As RFID tracking booms, privacy issues loom
RFID is a brilliant idea for business -- but a lousy one for people. Using the wireless chips the wrong way will just slow down the growth of the market, argues Business 2.0's Chris Taylor.
(Business 2.0 Magazine) -- As a business, you want to keep track of your inventory. But as an individual, you don't want anyone keeping track of you.
These two home truths explain why the long-promised RFID revolution is finally starting to gather steam -- and why it could be quickly derailed by a growing suspicion of how both governments and terrorists could misuse the technology.
RFID stands for radio frequency identification, and it's already a $650 million industry. ABI Research expects the market to more than triple, to $2.1 billion, by 2011.
The technology uses tiny radio transmitter chips, or "tags," that can be inserted in a pallet full of goods, a pair of jeans, or a passport. Think of them as like barcodes -- only much, much more efficient: A special reader can scan hundreds of chips in a single pass. For everything from locating a valuable package to conducting routine inventory, RFID is a godsend.
Wal-Mart (Charts, Fortune 500) made waves four years ago when it announced that it would be requiring its many thousands of suppliers to switch to RFID. When Wal-Mart says jump, manufacturers usually hop to it.
In the case of RFID, however, this hasn't happened quite as fast as the retailer expected, prompting many stories in the press that suggested RFID technology was going the way of Betamax. Less than 5% of the giant retailer's suppliers are currently using it.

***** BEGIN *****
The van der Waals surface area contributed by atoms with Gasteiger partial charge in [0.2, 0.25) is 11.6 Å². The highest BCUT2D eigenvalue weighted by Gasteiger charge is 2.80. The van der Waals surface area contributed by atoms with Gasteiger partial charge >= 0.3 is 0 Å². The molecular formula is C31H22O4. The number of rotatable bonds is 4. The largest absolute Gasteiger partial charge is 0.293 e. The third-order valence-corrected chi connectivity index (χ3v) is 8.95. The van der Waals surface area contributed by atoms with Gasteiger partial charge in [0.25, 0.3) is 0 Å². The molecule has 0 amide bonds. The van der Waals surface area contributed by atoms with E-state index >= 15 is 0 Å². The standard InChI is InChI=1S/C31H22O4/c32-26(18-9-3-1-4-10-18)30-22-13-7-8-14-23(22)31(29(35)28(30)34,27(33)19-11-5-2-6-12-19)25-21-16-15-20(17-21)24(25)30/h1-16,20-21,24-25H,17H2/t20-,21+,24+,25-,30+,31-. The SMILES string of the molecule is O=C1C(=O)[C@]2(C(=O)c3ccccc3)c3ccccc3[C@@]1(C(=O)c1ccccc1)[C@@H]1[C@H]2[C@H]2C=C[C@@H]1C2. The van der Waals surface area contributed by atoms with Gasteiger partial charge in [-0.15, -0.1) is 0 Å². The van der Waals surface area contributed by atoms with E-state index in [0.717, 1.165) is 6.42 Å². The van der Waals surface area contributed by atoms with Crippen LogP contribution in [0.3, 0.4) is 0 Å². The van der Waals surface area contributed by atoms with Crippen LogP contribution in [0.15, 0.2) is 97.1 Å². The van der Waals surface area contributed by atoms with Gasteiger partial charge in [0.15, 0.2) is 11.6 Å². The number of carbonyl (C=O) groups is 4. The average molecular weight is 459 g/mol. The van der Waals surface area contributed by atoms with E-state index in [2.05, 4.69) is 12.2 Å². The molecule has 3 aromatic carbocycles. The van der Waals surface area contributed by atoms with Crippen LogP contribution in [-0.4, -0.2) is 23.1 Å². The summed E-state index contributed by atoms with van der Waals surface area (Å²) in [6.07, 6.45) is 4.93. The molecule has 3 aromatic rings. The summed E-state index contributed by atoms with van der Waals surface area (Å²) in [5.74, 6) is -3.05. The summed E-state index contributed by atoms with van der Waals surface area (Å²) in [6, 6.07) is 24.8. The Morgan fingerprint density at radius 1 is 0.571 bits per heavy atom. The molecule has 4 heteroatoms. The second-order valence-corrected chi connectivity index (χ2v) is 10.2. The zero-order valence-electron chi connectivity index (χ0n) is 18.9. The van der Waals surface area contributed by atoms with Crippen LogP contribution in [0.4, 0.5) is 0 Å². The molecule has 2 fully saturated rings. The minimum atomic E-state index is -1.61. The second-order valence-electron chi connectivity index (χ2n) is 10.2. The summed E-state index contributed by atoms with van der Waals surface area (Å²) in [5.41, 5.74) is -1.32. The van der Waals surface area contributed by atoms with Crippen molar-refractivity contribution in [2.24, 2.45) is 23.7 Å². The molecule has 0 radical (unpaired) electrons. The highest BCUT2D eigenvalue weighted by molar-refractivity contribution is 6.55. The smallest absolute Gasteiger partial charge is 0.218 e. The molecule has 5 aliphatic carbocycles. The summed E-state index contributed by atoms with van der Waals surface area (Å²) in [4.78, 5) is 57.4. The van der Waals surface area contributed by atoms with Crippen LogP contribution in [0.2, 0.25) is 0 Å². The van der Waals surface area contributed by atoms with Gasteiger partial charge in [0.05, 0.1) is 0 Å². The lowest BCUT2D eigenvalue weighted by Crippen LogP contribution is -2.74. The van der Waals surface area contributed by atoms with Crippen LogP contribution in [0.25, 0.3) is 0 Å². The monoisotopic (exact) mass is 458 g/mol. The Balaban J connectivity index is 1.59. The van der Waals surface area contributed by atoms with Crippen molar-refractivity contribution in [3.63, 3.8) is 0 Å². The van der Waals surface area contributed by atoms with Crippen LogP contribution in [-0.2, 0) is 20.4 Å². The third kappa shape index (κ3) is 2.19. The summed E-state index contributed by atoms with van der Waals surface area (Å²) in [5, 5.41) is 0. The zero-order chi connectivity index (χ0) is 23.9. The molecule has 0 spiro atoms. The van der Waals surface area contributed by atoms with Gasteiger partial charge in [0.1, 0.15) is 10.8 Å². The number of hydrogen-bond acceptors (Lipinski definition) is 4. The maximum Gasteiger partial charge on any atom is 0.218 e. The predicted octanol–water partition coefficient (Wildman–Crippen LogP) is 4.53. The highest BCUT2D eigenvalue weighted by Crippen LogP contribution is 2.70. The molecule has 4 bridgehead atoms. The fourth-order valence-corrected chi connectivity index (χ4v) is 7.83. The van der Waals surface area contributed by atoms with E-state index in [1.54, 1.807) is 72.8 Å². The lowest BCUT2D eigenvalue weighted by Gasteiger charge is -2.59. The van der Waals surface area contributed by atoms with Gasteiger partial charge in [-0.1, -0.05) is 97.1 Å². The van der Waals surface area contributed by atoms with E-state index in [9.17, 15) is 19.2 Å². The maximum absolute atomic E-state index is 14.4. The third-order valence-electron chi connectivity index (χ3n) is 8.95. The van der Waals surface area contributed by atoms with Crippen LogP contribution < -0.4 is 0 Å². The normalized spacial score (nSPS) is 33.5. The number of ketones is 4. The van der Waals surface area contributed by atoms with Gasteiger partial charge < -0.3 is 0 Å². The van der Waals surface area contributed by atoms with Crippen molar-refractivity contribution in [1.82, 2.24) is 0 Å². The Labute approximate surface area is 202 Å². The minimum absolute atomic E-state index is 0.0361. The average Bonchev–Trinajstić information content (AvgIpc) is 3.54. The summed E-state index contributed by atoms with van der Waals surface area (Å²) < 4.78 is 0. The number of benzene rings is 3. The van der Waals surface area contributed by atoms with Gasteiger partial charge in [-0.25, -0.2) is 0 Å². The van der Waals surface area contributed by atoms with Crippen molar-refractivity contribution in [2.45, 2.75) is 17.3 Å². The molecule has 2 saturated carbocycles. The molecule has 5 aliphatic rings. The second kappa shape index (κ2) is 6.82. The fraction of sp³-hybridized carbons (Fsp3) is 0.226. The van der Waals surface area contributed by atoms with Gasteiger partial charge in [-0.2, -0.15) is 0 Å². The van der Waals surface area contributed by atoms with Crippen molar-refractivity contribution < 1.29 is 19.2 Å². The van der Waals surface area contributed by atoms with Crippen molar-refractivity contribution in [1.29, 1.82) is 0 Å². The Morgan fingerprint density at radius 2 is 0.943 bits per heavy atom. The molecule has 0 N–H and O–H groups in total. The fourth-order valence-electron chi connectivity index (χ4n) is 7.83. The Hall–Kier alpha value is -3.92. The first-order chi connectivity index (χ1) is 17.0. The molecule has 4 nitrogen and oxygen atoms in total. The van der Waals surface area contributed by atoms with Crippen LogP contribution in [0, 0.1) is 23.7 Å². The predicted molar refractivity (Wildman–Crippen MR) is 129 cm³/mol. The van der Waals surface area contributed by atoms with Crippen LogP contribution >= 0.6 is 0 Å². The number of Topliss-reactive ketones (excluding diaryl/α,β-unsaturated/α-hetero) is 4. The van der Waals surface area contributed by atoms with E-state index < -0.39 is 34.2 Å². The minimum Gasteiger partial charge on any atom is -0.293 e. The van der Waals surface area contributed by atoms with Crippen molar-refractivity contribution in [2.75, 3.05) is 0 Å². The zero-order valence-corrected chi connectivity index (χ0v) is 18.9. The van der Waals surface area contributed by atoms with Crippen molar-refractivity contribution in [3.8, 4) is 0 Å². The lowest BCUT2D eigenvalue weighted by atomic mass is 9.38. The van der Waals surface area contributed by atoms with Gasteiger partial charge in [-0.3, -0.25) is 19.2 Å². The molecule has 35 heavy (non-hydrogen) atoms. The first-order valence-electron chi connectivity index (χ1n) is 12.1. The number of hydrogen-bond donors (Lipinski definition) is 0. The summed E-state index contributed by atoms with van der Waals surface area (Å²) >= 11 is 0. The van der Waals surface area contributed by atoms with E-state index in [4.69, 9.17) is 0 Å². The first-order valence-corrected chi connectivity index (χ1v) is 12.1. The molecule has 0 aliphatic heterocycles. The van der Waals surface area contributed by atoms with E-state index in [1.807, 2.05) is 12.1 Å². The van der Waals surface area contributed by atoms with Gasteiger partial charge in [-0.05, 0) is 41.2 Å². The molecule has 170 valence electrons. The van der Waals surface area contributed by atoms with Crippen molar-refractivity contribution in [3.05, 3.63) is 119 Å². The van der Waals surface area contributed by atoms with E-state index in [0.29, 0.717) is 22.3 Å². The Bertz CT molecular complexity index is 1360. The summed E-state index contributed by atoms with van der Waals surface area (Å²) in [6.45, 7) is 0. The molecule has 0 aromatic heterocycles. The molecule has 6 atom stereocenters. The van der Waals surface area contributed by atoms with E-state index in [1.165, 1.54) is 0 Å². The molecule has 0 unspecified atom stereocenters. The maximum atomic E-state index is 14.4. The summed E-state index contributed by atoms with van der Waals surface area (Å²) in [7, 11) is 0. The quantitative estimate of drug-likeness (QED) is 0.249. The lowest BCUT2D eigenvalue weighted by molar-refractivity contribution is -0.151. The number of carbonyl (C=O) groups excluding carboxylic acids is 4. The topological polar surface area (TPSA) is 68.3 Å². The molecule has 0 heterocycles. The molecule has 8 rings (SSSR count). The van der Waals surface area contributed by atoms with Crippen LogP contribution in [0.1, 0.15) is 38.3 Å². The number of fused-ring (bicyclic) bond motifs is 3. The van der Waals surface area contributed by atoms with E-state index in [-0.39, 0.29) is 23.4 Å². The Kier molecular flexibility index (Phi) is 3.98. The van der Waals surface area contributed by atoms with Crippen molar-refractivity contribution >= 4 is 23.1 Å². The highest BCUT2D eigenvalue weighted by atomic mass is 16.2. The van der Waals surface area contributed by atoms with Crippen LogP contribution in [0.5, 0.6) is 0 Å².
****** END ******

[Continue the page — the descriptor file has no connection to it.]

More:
Even so, the Bentonville behemoth remains bullish on RFID. It already uses the technology in a thousand of its stores, and announced last week that it would be adding 400 more. The average price of a tag has dropped below $.10, which is 50% cheaper than when Wal-Mart began. The company estimates it has saved $100 million so far, just by knowing where its inventory is at all times.
And suppliers that did invest in RFID have found the stories that it tells to be very useful. For example, Kimberly-Clark (Charts, Fortune 500), the company behind Depend diapers, found that roughly half of Wal-Mart's stores weren't rolling out a Depend promotion as fast as they had promised -- and those that didn't execute on time reported lower sales. Bentonville beware: RFID works both ways.
Other retailers are also claiming success. Best Buy (Charts, Fortune 500) is reporting 18% higher DVD sales in the stores that are part of its RFID test project, which makes sense: RFID can help replenish hit movies as fast as they sell, as opposed to when store employees get around to checking inventory.
Meanwhile, the infrastructure is falling into place. Alien Technology, a leading RFID supplier, recently released a vastly improved second-generation of RFID products. Last week, Microsoft (Charts, Fortune 500) unveiled an early version of its backend software, BizTalk Server, which supports RFID. German giant SAP (Charts) already has more than 250 customers on its RFID platform.
Then there's China: more than a hundred companies have cropped up in that country to implement RFID, and Research and Markets estimates that Chinese suppliers' demand for RFID tags will hit 5 billion units in the next three years.